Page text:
Survivor stories – BenAldred

Community defibrillator use triples out-of-hospital cardiac arrest survivability, latest report finds

Press Release
  • Bystanders applied Automated External Defibrillator (AED) pads on 180 patients (up 15 per cent on last year), with a defibrillation shock being delivered in 42 per cent of cases.
  • Among cardiac arrest patients in the five years to 2022 who received a bystander AED shock, 55.7 per cent had a pulse on arrival at ED and 48.2 per cent survived to 30 days.
  • Whereas patients with no defibrillation initiated prior to the arrival of an ambulance officer or paramedic, the chance of a pulse at ED dropped to 26.8 per cent and 30-day survival to 16.5 per cent.

Using community Automated External Defibrillators (AEDs) almost triples the chances of a Western Australian surviving an out-of-hospital cardiac arrest (OHCA), the latest St John WA OHCA Report shows.

Patients with an initial shockable rhythm are 2.9 times more likely to be a 30-day survivor if they get an AED shock ahead of ambulance arrival, as compared to patients who are shocked by an ambulance officer or paramedic, according to 2022 data.

The 2022 OHCA Report, produced in association with the Prehospital, Resuscitation and Emergency Care Research Unit (PRECRU) at Curtin University, showed of the 1182 cases where resuscitation was attempted, 233 (19.7 per cent) had a pulse on arrival at the emergency department.

Ultimately 128 people survived to 30 days, up from 117 in 2021.

Of 1147 adult OHCA patients attempted to be resuscitated, only 25 per cent had a shockable rhythm.

Pleasingly, bystanders applied AED pads on 180 patients (up 15 per cent on last year), with a defibrillation shock being delivered in 75 cases (42 per cent).

Over the five years to 2022, 55.7 per cent of patients who received an AED shock from bystanders had a pulse on arrival at ED, with 48.2 per cent surviving to 30 days.

The significance of early defibrillation in the community is highlighted by the fact that when this does not occur and defibrillation is initiated only after arrival of an ambulance officer or paramedic, the chance of a pulse at ED drops to 26.8 per cent and 30-day survival is at 16.5 per cent.

It reflects well-established research that defibrillation in the first minutes after a collapse due to cardiac arrest, ahead of ambulance arriving, has a vital impact on survival.

Resuscitation on the increase

Promisingly, Western Australians attempting resuscitation of OHCA patients increased for a fifth year, with CPR being performed prior to ambulance arrival in 81.4 per cent of cases – higher than reported by any other Australian jurisdiction.

The 2022 OHCA Report also tells three survivor stories of those ranging in age from 18 to 55 being revived by the valiant efforts of those around them calling Triple Zero (000), undertaking CPR and locating a community defibrillator.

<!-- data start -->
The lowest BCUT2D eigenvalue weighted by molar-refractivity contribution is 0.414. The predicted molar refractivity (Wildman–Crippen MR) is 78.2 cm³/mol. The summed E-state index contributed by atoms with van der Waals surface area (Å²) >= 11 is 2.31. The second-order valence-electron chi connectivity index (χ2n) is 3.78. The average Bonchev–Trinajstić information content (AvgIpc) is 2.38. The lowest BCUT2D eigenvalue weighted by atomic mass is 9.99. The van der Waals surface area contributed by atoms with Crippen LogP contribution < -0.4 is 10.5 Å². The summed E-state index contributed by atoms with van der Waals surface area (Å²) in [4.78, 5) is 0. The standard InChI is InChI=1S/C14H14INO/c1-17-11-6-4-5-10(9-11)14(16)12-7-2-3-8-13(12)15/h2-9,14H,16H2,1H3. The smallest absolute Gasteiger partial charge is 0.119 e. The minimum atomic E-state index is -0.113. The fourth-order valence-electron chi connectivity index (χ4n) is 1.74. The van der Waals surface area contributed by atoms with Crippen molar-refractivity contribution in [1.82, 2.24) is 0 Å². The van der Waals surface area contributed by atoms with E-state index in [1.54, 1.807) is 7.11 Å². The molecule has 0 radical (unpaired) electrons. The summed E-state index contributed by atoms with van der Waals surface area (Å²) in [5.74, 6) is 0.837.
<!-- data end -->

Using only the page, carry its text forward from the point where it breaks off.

SJWA attended 3115 total OHCA cases in 2022, an 8 per cent increase on 2021 (n=2873), of which 68.4 per cent were in a private residence where the likelihood of being witnessed in those early minutes or having access to an AED significantly decreases.

St John WA Chief of Emergency Brendon Brodie-Hall said first aid skills and community AEDs were vital in the support of ambulance services, especially concerning cardiac arrest.

“The network of locations in Western Australia registered with at least one AED which can be deployed by our State Operations Centre grew 11.4 per cent and the number of publicly available AEDs increased 6.8 per cent in 2022.

“Just last month, St John WA celebrated installation of its 10,000th defibrillator on the network. But more can still be done.

“St John WA advocates for widespread installation and ownership of AEDs to improve the likelihood of survival following OHCA and has invested in the program for more than a decade.”

SJWA Resuscitation Improvement Specialist and Paramedic Jason Belcher agreed and welcomed greater community engagement about installing publicly accessible AEDs on all commercial and community-based buildings, as well as new major residential developments.

“Too many times paramedics will attend a scene where early defibrillation could not be provided by the community because an AED is locked inside a building that can no longer be accessed out of hours,” Mr Belcher said.

“While the number of AEDs accessible 24/7 to the public grew in 2022, they still only represent about a third of all the registered AEDs in the community.”

Call for First Responders

Mr Belcher also hoped more people would register their first aid skills with SJWA’s First Responder App, which alerts members of the community when they are near a cardiac arrest so they can help in the vital first minutes after the Triple Zero (000) call.

“Being able to call on first aid trained Western Australians who may be nearby and have the option to assist may be the difference between life and death,” Mr Belcher said.

“It’s great to report that responders registered through the app grew 12.6 per cent in 2022 to 43,065.

“If someone collapses, is unconscious and not breathing normally remember to CALL PUSH SHOCK. And if a community’s fully automated defibrillator is nearby, I would encourage anyone to use it. It will not deliver a shock if the patient doesn’t need it.

“The only way to make things worse with an AED is to not use it.”

Locations of the registered defibrillators listed on the St John WA Community First Responder Network are easily found on the St John First Responder app.

Download the First Responder App

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